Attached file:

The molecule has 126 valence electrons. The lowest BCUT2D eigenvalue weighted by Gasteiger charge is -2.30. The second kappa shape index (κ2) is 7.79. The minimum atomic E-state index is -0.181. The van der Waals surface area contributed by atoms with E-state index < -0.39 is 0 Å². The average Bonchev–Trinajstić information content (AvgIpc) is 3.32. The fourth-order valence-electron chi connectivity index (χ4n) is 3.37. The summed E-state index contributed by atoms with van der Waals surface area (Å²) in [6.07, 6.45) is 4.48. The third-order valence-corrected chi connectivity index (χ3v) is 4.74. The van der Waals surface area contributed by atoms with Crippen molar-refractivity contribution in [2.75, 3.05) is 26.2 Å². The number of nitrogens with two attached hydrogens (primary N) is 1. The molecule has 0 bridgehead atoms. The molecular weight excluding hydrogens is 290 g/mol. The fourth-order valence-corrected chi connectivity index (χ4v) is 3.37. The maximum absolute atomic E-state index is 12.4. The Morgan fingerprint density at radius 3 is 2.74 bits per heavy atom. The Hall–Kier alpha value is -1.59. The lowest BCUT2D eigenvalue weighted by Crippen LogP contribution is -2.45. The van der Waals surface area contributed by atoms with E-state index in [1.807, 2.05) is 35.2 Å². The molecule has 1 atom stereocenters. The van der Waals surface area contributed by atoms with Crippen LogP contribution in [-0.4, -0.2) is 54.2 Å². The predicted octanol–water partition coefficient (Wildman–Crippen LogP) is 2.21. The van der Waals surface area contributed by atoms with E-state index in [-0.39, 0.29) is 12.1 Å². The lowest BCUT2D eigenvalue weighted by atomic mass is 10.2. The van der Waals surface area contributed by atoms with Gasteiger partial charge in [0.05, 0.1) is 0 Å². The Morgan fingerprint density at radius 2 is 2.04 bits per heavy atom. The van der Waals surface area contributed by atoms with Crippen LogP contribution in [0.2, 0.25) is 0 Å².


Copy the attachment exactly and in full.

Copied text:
The molecule has 126 valence electrons. The lowest BCUT2D eigenvalue weighted by Gasteiger charge is -2.30. The second kappa shape index (κ2) is 7.79. The minimum atomic E-state index is -0.181. The van der Waals surface area contributed by atoms with E-state index < -0.39 is 0 Å². The average Bonchev–Trinajstić information content (AvgIpc) is 3.32. The fourth-order valence-electron chi connectivity index (χ4n) is 3.37. The summed E-state index contributed by atoms with van der Waals surface area (Å²) in [6.07, 6.45) is 4.48. The third-order valence-corrected chi connectivity index (χ3v) is 4.74. The van der Waals surface area contributed by atoms with Crippen molar-refractivity contribution in [2.75, 3.05) is 26.2 Å². The number of nitrogens with two attached hydrogens (primary N) is 1. The molecule has 0 bridgehead atoms. The molecular weight excluding hydrogens is 290 g/mol. The fourth-order valence-corrected chi connectivity index (χ4v) is 3.37. The maximum absolute atomic E-state index is 12.4. The Morgan fingerprint density at radius 3 is 2.74 bits per heavy atom. The Hall–Kier alpha value is -1.59. The lowest BCUT2D eigenvalue weighted by Crippen LogP contribution is -2.45. The van der Waals surface area contributed by atoms with E-state index in [1.807, 2.05) is 35.2 Å². The molecule has 1 atom stereocenters. The van der Waals surface area contributed by atoms with Crippen LogP contribution in [-0.4, -0.2) is 54.2 Å². The predicted octanol–water partition coefficient (Wildman–Crippen LogP) is 2.21. The van der Waals surface area contributed by atoms with E-state index in [-0.39, 0.29) is 12.1 Å². The lowest BCUT2D eigenvalue weighted by atomic mass is 10.2. The van der Waals surface area contributed by atoms with Gasteiger partial charge in [0.05, 0.1) is 0 Å². The Morgan fingerprint density at radius 2 is 2.04 bits per heavy atom. The van der Waals surface area contributed by atoms with Crippen LogP contribution in [0.2, 0.25) is 0 Å².